Now, while I was fiddling with the adjustment screw, at first I set it out far too much, bringing the idle speed to probably 2000rpms. I adjusted it back and forth a few times until I found the sweet spot. In the process, I tripped CEL code 37 (high idle speed), which I was able to reset. I have no idea why it even triggered, as far as the ECU is concerned it should be getting the proper signal from the TPS, so it should be thinking the throttle is simply open, but I guess it has some sort of logic to detect it, perhaps prolonged high RPMs at idle? Either way, I reset the code after I adjusted the screw to its current setting and it went away.

I'll keep riding and monitoring the bike. I'll be installing the tach, perhaps over the upcoming long weekend, and I am also planning to remove and inspect the ISC valve. It is not meant to be removed, but it's only held to the throttle body with 3 screws, I'm sure it will be fine.

Picture below shows the throttle adjustment screw.


 

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Och really nice thread and good info for 950 owners.

You said"
Mechanically it is no different than never fully releasing the throttle grip, and always keeping it open 1-2%. The screw setting keeps the plates open, and the TPS is also turned accordingly,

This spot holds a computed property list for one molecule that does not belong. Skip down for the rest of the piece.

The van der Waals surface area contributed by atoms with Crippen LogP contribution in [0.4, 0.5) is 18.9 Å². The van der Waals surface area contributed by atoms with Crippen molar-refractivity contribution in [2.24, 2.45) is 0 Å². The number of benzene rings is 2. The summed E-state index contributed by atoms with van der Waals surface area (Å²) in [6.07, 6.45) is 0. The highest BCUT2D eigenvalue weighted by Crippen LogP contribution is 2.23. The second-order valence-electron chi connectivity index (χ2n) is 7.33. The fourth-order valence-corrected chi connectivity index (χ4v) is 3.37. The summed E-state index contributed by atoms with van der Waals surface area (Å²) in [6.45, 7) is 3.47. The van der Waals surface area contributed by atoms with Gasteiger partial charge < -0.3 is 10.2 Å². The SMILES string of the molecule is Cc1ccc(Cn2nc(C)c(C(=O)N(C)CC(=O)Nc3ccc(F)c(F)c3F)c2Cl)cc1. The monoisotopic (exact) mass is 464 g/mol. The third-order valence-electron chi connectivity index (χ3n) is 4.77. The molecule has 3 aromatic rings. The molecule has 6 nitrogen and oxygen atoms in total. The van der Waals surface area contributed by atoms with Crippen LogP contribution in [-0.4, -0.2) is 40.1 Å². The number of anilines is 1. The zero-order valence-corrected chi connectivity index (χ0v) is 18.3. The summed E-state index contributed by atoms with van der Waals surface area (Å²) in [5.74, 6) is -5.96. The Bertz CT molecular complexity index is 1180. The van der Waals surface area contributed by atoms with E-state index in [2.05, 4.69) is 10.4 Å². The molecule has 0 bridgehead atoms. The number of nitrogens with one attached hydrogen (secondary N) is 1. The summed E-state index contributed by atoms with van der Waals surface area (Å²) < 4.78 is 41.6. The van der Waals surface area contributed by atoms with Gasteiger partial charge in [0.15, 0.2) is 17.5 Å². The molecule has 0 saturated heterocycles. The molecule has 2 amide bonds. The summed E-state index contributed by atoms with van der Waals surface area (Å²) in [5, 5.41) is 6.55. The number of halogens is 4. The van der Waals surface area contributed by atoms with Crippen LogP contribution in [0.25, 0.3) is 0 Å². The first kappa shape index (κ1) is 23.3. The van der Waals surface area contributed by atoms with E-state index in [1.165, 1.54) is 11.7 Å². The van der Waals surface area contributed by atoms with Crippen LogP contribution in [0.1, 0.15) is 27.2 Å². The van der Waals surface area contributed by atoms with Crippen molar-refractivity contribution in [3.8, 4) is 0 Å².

Can you explain a little more in detail.
Is this an ajust you made manually?
Do you have a pic?
 

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Discussion Starter · #32 ·
Och really nice thread and good info for 950 owners.

You said"

Can you explain a little more in detail.
Is this an ajust you made manually?
Do you have a pic?
Yes, manually, its right in the picture in the post - I circled the screw. It basically adjusts the throttle body arm stop point, it is preset from the factory and isn't meant to be adjusted, but it's a good workaround for the problem that I was experiencing, and an awesome improvement for the terribly jerky open/closed throttle transitions these bikes suffer from.

Even if I did not experience the RPM drop, I would still do this adjustment just to improve the behavior or the throttle transitions.
 

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Discussion Starter · #36 ·